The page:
My mother-in-law has brain cancer
I’m at Saint Elizabeth Regional Medical Center with my mother-in-law and the rest of the family. On Sunday night mama was admitted because of speech and memory loss. After an MRI that confirmed the existence of tumors (later confirmed malignant) she went through two surgeries: one to remove the operable mass (there still are inoperable masses) on Monday and a second yesterday to insert a shunt to drain fluids from her brain to her abdomen.
Of course, we are all in shock.
Brain cancer, to be specific: glioblastoma multiforme.
Glioblastoma multiforme is the most aggresive of all gliomas, a collection of tumors arising from glia or their precursors within the central nervous system. It’s the type of cancer with “fingers” or “tentacles” (which just gives me the heebie-jeebies to imagine).
According to the hospital’s cancer staff, not “good.” But I have an enormous amount of hope.
- The hospital staff has been very helpful through the week, according to my sisters-in-law. They suggest going the conventional route: radiation and chemotherapy and then using the CyberKnife System near the end, aimed at the center of larger masses. My mama’s type of cancer isn’t the ideal type of cancer for the CyberKnife System, which is why it would only be used near the end.
If, after three or four times, the cancer continues to come back after changing the dose of chemo, then the hospital staff said alternative therapies could be considered. But they sounded reluctant to suggest trying anything out of the ordinary, even then.
Going the full radiation/chemo route means mama’s life will be extended, but there is no guarantee of recovery. In fact the opposite is true: they seem to guarantee the cancer will outrun their methods. It’s just a matter of when.
- Since the hospital isn’t accurately in the know about alternative therapies, I determined to be the A.T. representative. So I’ve been researching the Burzynski Clinic in Huston, TX. Dr. Burzynski is known for his research with Antineoplastons, which act as “molecular switches to turn off cancer cells without destroying normal cells.” Dr. Burzynski works on inoperable brainstem glioma, the most challenging of all brain tumors, to prove there is a chance for survival. Watch the movie “Burzynski” on YouTube video and let me know what you think. (Unfortunately my iPod can’t play the movie on the weak hospital WiFi and this computer doesn’t have sound. I’ve watched the first fifteen minutes at the hotel this morning, though, and it looks promising.)With anything considered “alternative thereapy,” there are always nay-sayers. Dr. Burzynski’s work is criticized and rejected on QuackWatch.com as well as ScienceBlogs.com.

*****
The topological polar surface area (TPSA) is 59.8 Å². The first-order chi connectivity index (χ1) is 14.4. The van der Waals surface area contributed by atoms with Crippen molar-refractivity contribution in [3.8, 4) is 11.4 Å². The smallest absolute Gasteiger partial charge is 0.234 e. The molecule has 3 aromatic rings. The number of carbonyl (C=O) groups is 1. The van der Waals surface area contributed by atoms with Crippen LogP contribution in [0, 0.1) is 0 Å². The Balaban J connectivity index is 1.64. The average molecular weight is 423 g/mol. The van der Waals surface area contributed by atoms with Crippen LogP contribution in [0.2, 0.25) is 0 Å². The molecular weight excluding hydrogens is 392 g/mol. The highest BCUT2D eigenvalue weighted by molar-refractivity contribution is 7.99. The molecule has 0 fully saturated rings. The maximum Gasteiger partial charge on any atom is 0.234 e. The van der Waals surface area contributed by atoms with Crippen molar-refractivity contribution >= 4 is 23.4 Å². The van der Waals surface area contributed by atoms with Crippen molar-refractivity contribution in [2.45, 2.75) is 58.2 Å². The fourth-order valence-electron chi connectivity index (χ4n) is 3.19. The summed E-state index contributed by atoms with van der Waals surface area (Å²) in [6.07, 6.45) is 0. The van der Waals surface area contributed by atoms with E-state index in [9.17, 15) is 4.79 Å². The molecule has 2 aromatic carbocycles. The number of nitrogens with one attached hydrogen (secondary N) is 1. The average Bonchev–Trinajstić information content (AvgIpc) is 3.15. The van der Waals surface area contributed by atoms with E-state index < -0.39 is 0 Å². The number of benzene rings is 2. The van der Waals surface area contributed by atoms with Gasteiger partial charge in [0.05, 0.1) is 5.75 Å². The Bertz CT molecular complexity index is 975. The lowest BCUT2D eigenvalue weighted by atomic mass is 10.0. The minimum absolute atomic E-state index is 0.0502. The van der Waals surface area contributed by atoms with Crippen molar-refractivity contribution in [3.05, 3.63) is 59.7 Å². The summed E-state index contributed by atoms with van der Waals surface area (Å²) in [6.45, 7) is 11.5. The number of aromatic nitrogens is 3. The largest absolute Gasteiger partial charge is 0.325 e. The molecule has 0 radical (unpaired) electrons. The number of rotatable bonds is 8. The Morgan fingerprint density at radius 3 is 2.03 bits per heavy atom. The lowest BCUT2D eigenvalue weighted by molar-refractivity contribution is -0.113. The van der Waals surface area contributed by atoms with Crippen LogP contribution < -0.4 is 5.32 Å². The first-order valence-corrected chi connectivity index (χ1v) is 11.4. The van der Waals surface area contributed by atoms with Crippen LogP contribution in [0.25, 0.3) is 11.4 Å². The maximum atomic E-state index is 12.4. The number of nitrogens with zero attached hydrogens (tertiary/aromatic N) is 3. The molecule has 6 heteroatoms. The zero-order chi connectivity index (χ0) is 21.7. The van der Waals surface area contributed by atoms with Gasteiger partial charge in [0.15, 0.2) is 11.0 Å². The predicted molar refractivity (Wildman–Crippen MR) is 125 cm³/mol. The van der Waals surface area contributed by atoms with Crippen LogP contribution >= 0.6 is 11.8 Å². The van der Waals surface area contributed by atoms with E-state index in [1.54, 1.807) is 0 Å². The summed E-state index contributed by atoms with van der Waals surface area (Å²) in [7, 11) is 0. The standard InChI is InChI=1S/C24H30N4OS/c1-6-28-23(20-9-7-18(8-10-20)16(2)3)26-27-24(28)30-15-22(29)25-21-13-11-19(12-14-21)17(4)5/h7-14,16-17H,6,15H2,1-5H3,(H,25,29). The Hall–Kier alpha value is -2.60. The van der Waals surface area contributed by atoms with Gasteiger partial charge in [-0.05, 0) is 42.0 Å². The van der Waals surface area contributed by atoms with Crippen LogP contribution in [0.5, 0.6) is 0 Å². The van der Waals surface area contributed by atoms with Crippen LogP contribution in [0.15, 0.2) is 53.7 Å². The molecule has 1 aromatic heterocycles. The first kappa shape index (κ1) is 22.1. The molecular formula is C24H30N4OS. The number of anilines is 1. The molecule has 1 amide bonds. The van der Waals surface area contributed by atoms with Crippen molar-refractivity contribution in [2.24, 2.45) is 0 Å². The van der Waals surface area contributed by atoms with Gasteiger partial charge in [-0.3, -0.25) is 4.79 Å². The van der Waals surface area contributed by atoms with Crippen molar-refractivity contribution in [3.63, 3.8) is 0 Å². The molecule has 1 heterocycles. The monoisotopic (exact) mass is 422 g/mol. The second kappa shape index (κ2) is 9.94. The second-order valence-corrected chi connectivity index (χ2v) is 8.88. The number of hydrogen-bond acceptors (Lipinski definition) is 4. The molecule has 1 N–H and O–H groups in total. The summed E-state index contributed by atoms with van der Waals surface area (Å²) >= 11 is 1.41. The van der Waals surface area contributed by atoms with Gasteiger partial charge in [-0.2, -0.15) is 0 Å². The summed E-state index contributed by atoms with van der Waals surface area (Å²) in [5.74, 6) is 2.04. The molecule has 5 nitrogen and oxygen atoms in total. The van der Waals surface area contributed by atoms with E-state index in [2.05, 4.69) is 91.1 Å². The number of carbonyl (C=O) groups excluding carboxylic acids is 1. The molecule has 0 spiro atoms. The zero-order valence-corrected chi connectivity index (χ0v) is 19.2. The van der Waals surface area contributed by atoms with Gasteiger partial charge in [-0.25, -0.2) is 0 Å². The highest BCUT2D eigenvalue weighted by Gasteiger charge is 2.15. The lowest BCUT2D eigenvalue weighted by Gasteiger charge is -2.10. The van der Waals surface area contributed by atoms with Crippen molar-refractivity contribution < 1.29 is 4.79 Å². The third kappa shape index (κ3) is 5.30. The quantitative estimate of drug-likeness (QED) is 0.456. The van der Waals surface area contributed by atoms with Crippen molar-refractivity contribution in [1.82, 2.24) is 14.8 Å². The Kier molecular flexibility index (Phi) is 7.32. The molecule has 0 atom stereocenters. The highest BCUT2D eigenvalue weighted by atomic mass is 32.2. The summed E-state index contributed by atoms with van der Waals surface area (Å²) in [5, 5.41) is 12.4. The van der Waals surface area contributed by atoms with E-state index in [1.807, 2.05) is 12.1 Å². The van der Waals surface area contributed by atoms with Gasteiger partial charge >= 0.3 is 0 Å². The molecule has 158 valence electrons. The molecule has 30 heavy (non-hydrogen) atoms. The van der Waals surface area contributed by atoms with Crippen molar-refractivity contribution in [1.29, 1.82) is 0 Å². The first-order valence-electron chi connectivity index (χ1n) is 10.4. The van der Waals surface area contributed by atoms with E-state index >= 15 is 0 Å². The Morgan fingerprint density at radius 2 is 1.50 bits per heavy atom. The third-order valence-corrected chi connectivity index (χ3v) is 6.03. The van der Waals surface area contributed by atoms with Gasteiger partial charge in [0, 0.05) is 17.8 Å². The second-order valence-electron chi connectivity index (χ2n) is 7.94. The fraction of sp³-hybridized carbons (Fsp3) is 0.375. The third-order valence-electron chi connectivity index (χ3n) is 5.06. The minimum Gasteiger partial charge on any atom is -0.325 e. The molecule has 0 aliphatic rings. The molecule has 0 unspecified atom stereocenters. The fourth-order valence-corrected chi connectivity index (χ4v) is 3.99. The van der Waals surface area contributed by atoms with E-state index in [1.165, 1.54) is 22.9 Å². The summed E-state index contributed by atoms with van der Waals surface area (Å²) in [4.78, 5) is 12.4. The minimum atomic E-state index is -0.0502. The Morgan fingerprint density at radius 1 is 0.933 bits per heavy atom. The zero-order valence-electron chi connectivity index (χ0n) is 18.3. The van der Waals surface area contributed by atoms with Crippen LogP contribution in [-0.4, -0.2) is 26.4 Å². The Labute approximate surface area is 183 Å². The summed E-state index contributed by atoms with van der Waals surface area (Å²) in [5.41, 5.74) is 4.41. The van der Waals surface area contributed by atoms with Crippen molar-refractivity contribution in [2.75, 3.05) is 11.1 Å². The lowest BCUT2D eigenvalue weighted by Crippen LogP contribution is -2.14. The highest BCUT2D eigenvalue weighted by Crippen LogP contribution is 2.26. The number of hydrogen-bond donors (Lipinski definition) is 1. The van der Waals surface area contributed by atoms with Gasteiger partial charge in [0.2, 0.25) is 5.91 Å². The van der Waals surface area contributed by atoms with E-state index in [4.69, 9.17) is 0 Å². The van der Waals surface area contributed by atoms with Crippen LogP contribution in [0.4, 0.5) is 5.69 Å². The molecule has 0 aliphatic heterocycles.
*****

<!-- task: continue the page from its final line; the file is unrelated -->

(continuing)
But, from one FDA-approved study of Ananplastic Astrocytoma patients (another glioma brain cancer): of those treated with radiation and chemotherapy 5 of 54 patients (9%) remained cancer free versus those treated only with Antineoplastons, 5 of 20 patients (25%) remained cancer free. (This is in the Burzynski movie.)
- My friend also sent me information about the Gerson Therapy via RenegadeHealth.com (which, oddly, is blocked as a “Malicious Web Site” on this hospital computer). “The Gerson Therapy is a natural treatment that activates the body’s extraordinary ability to heal itself through an organic, vegetarian diet, raw juices, coffee enemas and natural supplements.”
Just from my preliminary research, this probably isn’t an option because their treatment centers are in Mexico and Hungary. But the diet might be something my sister-in-law can incorporate as Cook. (So thankful mama will have someone to be with her full time.)
What do you think? Do you have experience with brain cancer? What type? Do you have other suggestions of where to look?